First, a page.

Sickle cell disease often becomes more severe – and pain episodes more frequent – during pregnancy, particularly in the third trimester. A pregnant woman with sickle cell disease is more likely to have a miscarriage, still birth, preterm labor, or a low-birth-weight baby and Sickle cell pregnancies are almost always considered high risk.
Ideally, women with sickle cell disease should receive preconception counseling. This is because with early prenatal care and careful monitoring, women with sickle cell disease can have a healthy pregnancy and successful delivery.Women with sickle cell are more prone to pain episodes during pregnancy, especially during the third trimester.
Pregnancy creates intense demands on a woman’s body, and the normal physiologic changes of pregnancy – and common complications like anemia – can easily make the sickling of red blood cells worse. If blood vessels become blocked by sickled cells, body tissues may be deprived of oxygen and die. Even minor areas of damage in the placenta may reduce the amount of oxygen and nutrients available for the baby’s growth in the womb.
Additional complications for the mother may include:
- Infections, including urinary tract infection, pneumonia, and uterine infection, which can all lead to pain episodes
- Gallbladder problems, including gallstones
- Heart enlargement and heart failure from anemia
You and your doctor should work together to make sure you have a healthy baby. First, you’ll need an obstetrician who specializes in high-risk pregnancies (called a perinatologist) and a blood specialist (hematologist). It makes sense to meet with your pregnancy caregiver for a preconception appointment. If you take hydroxyurea to prevent pain episodes, your doctor will probably recommend that you avoid it when you’re pregnant, and maybe even when you’re trying to conceive. Studies indicate that it can increase the risk of birth defects.
Once you’re pregnant, you’ll have frequent prenatal doctor visits, which will include regular blood and urine tests. At your first prenatal visit, your initial tests may include a complete blood count, hemoglobin electrophoresis (for your partner as well), liver function tests, a test for hepatitis B and C, blood group and antibody typing, a test for rubella antibodies, and a syphilis test.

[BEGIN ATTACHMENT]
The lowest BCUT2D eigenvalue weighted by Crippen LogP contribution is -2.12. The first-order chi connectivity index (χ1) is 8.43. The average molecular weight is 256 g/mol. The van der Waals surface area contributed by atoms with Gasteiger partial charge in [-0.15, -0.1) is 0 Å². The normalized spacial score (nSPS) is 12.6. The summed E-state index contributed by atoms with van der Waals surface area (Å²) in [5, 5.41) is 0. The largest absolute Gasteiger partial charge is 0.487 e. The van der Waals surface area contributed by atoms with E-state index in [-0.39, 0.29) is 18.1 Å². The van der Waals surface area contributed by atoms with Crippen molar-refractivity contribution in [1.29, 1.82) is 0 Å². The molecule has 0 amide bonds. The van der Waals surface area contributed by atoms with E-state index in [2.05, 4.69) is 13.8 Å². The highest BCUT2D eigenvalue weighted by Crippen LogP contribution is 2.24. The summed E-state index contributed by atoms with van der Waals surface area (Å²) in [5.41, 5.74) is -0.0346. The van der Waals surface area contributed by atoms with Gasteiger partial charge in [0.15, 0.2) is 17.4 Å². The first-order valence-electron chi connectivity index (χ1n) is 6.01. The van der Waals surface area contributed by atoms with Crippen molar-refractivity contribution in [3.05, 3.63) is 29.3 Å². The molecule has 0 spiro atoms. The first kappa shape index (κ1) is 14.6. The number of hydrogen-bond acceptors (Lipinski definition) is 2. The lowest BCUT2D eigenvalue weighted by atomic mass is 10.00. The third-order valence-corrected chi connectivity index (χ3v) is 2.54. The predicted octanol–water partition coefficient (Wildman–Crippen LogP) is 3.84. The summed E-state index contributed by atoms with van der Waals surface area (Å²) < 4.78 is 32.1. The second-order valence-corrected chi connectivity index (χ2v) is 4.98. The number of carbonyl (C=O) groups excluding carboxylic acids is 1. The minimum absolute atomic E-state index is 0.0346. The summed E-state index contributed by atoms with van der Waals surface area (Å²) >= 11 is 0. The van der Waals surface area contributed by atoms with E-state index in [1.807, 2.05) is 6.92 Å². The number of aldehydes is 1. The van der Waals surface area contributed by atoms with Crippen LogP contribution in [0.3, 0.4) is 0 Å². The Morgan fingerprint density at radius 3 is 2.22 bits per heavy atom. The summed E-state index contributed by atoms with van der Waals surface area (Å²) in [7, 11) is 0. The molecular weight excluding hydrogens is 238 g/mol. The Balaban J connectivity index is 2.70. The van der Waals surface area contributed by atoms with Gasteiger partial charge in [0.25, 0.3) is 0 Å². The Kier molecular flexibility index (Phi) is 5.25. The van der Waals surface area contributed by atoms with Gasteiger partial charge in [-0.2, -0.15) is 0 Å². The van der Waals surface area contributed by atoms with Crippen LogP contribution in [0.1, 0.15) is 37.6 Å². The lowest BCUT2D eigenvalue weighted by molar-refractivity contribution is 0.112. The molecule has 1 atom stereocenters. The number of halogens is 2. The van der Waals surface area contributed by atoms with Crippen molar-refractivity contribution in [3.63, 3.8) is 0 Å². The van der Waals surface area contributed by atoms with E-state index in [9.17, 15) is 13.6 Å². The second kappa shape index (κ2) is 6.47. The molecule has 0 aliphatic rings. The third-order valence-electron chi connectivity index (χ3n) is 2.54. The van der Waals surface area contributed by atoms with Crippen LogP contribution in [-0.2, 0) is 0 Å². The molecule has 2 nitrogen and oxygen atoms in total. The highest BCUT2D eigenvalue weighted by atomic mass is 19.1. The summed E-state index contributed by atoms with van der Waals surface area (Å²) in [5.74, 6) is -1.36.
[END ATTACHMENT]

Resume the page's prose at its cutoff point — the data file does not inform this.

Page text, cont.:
Pregnant women who have sickle cell anemia are almost always found to be anemic at the first prenatal visit. The anemia is typically caused by hemolysis (destruction of red blood cells) rather than iron deficiency, so iron supplements won’t help. Blood transfusions are the typical treatment. Some sickle cell patients may be overloaded with iron because of frequent past blood transfusions. They may be advised to avoid iron supplements but would still benefit from prenatal vitamins.
Morning sickness poses extra risks for women who have sickle cell, as it can lead to dehydration, which can cause a pain episode. During the last trimester you may have additional fetal testing. Anemia is likely to be most severe during the final months of pregnancy and may require blood transfusions.
The general care guidelines for a person with sickle cell disease are even more important during pregnancy. These tips will help you keep pain episodes at bay.
Take folic acid. Follow your doctor’s recommendations for a healthy diet, including taking a folic acid supplement every day. In addition to helping prevent neural tube defects, folic acid will help your bone marrow make new red blood cells.
Drink plenty of water. Try to get at least eight glasses of water a day – especially in warm weather – to keep your body well hydrated.
Get plenty of sleep. Talk to your doctor if you are having trouble sleeping or staying asleep.
Avoid extremes of heat and cold. Extreme temperatures can cause cells to sickle. Bundle up whether you’re outside in cold weather or in a chilly air-conditioned room. Avoid swimming in cold water.
Avoid other extreme conditions. While you’re not going to take up mountain climbing or scuba diving while pregnant, you might want to be cautious about other situations that involve high altitudes and low oxygen, like flying or traveling to cities at high elevation.
Reduce stress. If you’re feeling overwhelmed or depressed, talk to your doctor. Studies indicate that stress can trigger sickle cell pain episodes. It may be helpful to find a support group, such as the Sickle Cell Foundation clubs, to help you cope with daily life.
Prevent infections. Talk to your doctor about getting the flu shot and make sure you’re up-to-date with other vaccines. Contact your doctor if you have any signs of an infection, such as fever or trouble breathing.